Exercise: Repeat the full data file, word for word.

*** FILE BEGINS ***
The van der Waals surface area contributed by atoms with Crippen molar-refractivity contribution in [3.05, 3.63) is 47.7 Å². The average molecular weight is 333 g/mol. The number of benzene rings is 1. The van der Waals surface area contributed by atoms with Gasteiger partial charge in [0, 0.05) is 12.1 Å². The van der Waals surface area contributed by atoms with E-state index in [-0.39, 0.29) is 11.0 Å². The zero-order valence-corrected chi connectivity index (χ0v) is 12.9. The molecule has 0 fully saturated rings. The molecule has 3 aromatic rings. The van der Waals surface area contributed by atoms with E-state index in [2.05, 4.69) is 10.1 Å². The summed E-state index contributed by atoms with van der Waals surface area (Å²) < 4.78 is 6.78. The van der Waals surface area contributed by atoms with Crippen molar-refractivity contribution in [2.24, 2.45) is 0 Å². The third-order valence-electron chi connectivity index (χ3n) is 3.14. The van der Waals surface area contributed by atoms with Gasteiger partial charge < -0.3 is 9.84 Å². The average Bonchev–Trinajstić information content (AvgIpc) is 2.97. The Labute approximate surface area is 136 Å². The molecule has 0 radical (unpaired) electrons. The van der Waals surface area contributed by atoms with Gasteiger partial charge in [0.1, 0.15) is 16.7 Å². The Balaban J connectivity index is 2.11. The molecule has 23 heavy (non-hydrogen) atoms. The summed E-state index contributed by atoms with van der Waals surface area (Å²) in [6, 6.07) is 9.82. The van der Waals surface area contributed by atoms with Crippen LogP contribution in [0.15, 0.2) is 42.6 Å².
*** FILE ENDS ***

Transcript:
The van der Waals surface area contributed by atoms with Crippen molar-refractivity contribution in [3.05, 3.63) is 47.7 Å². The average molecular weight is 333 g/mol. The number of benzene rings is 1. The van der Waals surface area contributed by atoms with Gasteiger partial charge in [0, 0.05) is 12.1 Å². The van der Waals surface area contributed by atoms with E-state index in [-0.39, 0.29) is 11.0 Å². The zero-order valence-corrected chi connectivity index (χ0v) is 12.9. The molecule has 0 fully saturated rings. The molecule has 3 aromatic rings. The van der Waals surface area contributed by atoms with E-state index in [2.05, 4.69) is 10.1 Å². The summed E-state index contributed by atoms with van der Waals surface area (Å²) < 4.78 is 6.78. The van der Waals surface area contributed by atoms with Crippen molar-refractivity contribution in [2.24, 2.45) is 0 Å². The third-order valence-electron chi connectivity index (χ3n) is 3.14. The van der Waals surface area contributed by atoms with Gasteiger partial charge < -0.3 is 9.84 Å². The average Bonchev–Trinajstić information content (AvgIpc) is 2.97. The Labute approximate surface area is 136 Å². The molecule has 0 radical (unpaired) electrons. The van der Waals surface area contributed by atoms with Gasteiger partial charge in [0.1, 0.15) is 16.7 Å². The Balaban J connectivity index is 2.11. The molecule has 23 heavy (non-hydrogen) atoms. The summed E-state index contributed by atoms with van der Waals surface area (Å²) in [6, 6.07) is 9.82. The van der Waals surface area contributed by atoms with Crippen LogP contribution in [0.15, 0.2) is 42.6 Å².